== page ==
November 19, 2018  
 
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Efficient Market Hypothesis

Written by Gregory Steffens for Gaebler Ventures

The belief that markets are efficient is central to modern-day economic theory. As an entrepreneur, it's important that you are at least conversant in efficient market theories.

With the amount of volatility in the current stock market climate, one may wonder just what determines a stock's valuation.
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Presently, three forms of market efficiency exist that debate the types of information used to assess a stock's worth. They include weak, semi-strong, and strong market efficiency.

Weak Form

The weak form of market efficiency states that security prices reflect all information found from historical prices and volumes. Price changes result from the release of new information which arrives randomly.

Due to this reality, stock prices are said to follow a random walk which discredits any value gained from conducting technical analysis. Technical analysis attempts to discover patterns in stock price movements and then uses those patterns to predict future movements. The fact that randomly released information impacts stock prices dismisses the idea that patterns exist in the stock market. Moreover, if it were possible to distinguish patterns in the stock market, every investor would partake in the activity and all profits would be competed away.

Semi-Strong

The semi-strong form of market efficiency takes the weak form one step further by stating that security prices reflect all publicly available information.

This includes information found from past prices and volumes, information from published accounting statements, and information found in annual reports. Not only does this form discredit technical analysis but fundamental analysis as well.

Fundamental analysis aims to determine the intrinsic value of a stock by evaluating all factors that could affect its value. These factors include macroeconomic factors like industry and economic changes and organizational factors like management and operational efficiencies. Through determining a value for the stock, an investor could compare that value to the stock price and know whether it is overpriced or underpriced. The investor then could earn profits by buying, selling, or shorting the stock accordingly.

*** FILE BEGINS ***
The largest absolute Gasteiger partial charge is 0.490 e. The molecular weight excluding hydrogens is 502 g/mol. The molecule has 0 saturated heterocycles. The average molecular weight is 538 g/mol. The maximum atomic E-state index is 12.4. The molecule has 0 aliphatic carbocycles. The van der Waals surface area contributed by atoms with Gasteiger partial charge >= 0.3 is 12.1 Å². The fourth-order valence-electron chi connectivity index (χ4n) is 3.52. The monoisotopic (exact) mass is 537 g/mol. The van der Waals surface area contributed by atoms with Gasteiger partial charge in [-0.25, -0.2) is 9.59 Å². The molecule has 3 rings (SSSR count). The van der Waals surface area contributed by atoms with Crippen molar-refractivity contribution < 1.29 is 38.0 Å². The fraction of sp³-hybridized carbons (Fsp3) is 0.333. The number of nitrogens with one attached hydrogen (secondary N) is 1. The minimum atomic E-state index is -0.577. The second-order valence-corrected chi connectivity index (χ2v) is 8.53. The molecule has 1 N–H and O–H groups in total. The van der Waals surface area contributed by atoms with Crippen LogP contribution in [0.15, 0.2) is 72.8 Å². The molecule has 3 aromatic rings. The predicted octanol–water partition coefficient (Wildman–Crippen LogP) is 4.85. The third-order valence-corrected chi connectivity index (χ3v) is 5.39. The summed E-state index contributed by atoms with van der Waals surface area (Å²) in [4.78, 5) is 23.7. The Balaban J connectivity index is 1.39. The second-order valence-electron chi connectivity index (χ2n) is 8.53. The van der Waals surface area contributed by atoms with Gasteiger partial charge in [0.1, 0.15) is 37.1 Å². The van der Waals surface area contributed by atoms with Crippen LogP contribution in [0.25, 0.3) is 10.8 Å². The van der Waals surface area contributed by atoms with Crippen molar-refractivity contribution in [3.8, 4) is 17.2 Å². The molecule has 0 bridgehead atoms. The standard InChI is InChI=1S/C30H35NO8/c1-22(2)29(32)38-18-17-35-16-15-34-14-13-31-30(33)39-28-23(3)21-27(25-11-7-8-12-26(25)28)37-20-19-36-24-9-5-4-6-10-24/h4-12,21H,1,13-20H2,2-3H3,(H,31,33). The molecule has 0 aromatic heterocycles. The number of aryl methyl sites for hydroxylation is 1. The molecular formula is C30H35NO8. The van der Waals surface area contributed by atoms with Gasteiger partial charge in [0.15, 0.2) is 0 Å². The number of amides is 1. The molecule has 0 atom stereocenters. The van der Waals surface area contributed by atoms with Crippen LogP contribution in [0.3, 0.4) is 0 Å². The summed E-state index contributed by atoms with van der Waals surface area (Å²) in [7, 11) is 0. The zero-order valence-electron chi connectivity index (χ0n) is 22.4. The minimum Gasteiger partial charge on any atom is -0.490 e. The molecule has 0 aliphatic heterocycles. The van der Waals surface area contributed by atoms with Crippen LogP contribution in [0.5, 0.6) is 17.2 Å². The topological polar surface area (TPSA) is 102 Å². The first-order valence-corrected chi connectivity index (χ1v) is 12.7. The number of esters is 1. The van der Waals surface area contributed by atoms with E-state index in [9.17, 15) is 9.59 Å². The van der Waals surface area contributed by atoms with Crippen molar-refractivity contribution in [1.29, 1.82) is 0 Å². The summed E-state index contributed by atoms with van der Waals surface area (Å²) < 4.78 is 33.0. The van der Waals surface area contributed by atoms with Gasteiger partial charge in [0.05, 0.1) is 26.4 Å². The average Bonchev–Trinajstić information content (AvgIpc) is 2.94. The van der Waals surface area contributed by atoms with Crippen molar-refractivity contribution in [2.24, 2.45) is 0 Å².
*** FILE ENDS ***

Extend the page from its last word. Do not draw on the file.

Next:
However, this information would be available to every investor, and, in turn, be fixed into the stock price making any abnormal returns impossible. With semi-strong market efficiency, the only method to earn above-average profits would require the action on and knowledge of insider information.

Strong Form

The strong from of market efficiency asserts that security prices reflect all information, public and private.

This integrates the ideas of weak and semi-strong efficiency in that any information pertinent to the stock that is known by at least one investor is incorporated into the stock price. Due to this, strong form efficiency implies the impossibility for investors to make abnormal returns regardless of the amount of research and analysis they conduct on a company. Even insider trading becomes unprofitable.

While each of these views is debatable and controversial for various reasons, the semi-strong form offers the most adequate representation of the market.

The strong form comes under scrutiny due evidence supporting the profitability of insider trading. The weak form loses support because of its exclusion of publicly available information affecting stock valuation.

However, opponents of semi-strong efficiency point to extremely successful investors like Warren Buffet, who has amassed billions of dollars through fundamental analysis.

The only explanation given by the semi-strong efficiency involves investors like Buffet being a statistical abnormality. They are viewed as an exception to the rule that accomplished their abnormal returns through luck or other unknown factors. However, a more likely explanation involves a variation of the semi-strong model or an emerging theory of behavior finance that will be discussed in a subsequent article.

Gregory Steffens is a talented writer with a strong interest in business strategy and strategic management. He is currently completing his MBA degree, with an emphasis in finance, at the University of Missouri.


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